Factors such as diet, stress level, and sleep can influence whether genes are turned on or off
GR gene: found in the hippocampus; influences stress responses and can affect how well or how
poorly individuals respond to novel situations
Diathesis-stress Model: interaction between a genetic predisposition for a disorder and life stress
Natural Selection: process by which favourable traits become increasingly common in a population of
interbreeding individuals while traits that are unfavourable become less common
Because the adaptive or fit animals were more likely to survive and reproduce, these favourable
traits would then be more likely to be passed on to future generations (Evolution)
Evolution: change in the frequency of genes occurring in an interbreeding population over generations
Not a continuous process; if an animal is perfectly adapted for its environment, then there is no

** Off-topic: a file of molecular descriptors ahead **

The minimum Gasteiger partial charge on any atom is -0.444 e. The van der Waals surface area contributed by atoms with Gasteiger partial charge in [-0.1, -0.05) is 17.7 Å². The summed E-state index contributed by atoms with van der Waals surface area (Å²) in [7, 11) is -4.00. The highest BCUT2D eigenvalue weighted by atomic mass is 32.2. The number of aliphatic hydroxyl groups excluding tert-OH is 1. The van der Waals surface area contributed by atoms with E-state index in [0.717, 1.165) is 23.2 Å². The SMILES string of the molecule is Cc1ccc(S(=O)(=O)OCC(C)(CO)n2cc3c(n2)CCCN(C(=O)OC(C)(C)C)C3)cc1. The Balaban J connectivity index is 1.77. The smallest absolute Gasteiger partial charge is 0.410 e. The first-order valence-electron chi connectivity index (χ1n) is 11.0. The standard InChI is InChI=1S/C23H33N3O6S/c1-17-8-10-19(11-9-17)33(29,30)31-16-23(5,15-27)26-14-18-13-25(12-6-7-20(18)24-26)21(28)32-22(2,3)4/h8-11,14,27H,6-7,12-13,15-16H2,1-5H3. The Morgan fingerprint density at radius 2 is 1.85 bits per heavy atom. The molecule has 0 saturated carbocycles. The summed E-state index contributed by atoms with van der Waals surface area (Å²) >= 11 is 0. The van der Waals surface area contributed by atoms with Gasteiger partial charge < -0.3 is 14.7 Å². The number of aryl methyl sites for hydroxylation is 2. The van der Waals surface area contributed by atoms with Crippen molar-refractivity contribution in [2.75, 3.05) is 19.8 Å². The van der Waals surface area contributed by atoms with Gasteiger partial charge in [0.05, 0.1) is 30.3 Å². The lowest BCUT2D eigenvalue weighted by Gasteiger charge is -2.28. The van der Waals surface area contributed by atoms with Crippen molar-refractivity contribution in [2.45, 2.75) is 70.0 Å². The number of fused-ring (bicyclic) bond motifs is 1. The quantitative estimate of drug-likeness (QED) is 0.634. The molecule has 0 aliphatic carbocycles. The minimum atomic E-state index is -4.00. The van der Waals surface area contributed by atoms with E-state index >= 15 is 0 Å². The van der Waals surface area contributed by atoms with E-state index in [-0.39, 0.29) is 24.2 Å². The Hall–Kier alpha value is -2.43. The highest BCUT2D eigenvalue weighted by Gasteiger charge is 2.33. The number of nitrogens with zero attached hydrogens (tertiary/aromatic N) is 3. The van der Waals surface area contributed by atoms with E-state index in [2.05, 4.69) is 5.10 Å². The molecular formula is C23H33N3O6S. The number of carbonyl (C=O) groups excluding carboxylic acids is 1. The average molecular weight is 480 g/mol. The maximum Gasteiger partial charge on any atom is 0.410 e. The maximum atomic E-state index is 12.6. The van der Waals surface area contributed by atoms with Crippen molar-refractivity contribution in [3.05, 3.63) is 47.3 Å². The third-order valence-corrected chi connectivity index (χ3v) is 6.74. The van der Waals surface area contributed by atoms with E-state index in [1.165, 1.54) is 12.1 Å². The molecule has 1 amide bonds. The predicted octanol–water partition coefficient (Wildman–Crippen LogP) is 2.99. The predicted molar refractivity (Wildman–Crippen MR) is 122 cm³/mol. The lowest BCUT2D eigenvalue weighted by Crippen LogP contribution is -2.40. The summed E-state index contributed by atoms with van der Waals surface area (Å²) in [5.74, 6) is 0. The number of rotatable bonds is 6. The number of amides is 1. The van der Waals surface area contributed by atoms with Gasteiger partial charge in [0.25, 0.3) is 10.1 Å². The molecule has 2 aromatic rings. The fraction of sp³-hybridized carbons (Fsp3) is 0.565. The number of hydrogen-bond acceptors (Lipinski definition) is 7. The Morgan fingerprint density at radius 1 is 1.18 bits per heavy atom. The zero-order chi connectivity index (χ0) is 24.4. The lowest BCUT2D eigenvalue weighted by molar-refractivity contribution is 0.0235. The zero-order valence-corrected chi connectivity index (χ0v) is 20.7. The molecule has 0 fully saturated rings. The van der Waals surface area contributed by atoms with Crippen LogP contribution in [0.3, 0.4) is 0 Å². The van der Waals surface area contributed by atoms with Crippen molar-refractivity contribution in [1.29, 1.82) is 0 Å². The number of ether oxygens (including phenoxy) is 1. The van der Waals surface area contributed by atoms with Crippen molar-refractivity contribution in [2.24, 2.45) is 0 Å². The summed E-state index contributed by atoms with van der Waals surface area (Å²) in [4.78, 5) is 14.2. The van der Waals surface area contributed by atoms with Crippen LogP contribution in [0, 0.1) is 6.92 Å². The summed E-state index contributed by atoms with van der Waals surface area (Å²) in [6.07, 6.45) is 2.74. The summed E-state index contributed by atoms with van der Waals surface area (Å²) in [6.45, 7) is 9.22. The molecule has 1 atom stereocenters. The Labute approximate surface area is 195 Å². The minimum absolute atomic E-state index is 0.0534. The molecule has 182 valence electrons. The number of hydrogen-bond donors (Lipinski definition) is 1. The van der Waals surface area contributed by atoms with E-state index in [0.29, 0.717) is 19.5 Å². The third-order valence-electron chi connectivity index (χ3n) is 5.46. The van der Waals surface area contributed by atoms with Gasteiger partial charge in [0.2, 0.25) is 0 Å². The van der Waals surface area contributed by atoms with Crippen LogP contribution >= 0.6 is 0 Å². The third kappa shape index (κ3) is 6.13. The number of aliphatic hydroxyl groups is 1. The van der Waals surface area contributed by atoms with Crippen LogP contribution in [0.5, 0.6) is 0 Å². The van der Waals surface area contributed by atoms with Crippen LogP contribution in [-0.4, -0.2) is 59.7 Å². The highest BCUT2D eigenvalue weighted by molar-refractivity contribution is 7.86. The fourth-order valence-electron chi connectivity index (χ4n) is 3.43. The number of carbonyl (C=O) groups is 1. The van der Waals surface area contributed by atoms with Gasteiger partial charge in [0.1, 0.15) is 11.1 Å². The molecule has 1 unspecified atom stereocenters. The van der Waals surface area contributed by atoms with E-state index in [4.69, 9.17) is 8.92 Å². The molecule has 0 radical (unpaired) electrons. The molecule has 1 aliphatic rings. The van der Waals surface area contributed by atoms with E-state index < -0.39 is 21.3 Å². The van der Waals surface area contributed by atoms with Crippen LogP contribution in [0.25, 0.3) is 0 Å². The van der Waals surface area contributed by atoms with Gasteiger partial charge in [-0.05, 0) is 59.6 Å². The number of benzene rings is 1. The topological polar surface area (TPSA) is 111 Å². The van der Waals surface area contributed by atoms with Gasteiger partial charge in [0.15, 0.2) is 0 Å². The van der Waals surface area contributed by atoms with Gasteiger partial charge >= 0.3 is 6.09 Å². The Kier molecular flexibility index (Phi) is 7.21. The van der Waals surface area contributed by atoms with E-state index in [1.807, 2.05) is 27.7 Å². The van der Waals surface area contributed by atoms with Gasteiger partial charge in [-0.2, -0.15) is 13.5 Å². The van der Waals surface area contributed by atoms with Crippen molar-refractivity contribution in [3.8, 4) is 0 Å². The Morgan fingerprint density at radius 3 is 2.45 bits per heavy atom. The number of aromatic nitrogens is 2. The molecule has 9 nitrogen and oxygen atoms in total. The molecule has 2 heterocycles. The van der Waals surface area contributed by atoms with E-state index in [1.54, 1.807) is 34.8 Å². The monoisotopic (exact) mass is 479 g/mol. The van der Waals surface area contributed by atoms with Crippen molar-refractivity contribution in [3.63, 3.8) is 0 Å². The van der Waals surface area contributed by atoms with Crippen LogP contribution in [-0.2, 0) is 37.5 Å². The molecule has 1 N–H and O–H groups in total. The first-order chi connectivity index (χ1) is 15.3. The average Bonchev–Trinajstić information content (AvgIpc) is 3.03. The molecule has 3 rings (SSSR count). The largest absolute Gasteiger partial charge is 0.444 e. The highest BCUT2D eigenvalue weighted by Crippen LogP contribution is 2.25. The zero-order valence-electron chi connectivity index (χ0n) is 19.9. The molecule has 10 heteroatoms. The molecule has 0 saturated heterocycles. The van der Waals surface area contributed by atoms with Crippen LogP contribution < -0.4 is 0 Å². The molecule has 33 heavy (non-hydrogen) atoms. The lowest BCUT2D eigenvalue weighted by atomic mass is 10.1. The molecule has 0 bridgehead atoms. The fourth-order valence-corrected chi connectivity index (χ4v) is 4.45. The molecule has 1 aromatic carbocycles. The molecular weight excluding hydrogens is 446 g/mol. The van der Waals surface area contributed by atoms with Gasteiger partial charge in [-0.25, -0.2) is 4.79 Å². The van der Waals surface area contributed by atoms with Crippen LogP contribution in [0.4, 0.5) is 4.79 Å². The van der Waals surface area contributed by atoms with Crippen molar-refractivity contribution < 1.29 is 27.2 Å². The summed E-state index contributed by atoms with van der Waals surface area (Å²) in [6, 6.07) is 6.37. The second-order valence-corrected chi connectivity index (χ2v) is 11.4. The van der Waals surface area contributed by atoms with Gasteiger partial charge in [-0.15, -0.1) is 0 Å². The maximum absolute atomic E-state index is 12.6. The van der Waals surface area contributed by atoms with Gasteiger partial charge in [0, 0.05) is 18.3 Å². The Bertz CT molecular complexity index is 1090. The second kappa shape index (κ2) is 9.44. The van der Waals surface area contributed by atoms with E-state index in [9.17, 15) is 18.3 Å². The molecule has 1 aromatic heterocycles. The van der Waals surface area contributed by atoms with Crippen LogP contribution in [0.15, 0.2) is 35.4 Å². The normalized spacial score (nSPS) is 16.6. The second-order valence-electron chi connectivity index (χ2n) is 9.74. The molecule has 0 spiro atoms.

evolutionary pressure for change to occur
Evolutionary psychology: attempts to explain human behaviour based on the beneficial functions
they may have served in our species' development
Intrasexual Selection: situation in which members of the same sex compete in order to win the
opportunity to mate with members of the opposite sex
Dominant male = alpha male
Evolutionary advantage: the animals most likely to become dominant are the most fit
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Document Summary

Our genetic code is not hidden in the darkest corners of our brains: it is found in the nucleus of most of the billions of cells in the human body. Genes: basic unit of heredity; responsible for guiding the process of creating the proteins that make up our physical structures and regulate development and physiological processes throughout the lifespan. Genes are composed of segments of dna. Dna (deoxyribonucleic acid): molec formed in double-helix that contains four nucleotides (acgt) Genotype: genetic makeup of an organism--unique set of genes that comprise that individual"s genetic code. Genes specify which types of molecules a cell should produce and when to produce them. Phenotype: physical traits/behavioural characteristics that show genetic variation (i. e. eye colour, shape/size of facial features, and even personality) This phenotype develops because of differences in the nucleotide sequencing of a, c, g and t, as well as through interactions with the environment.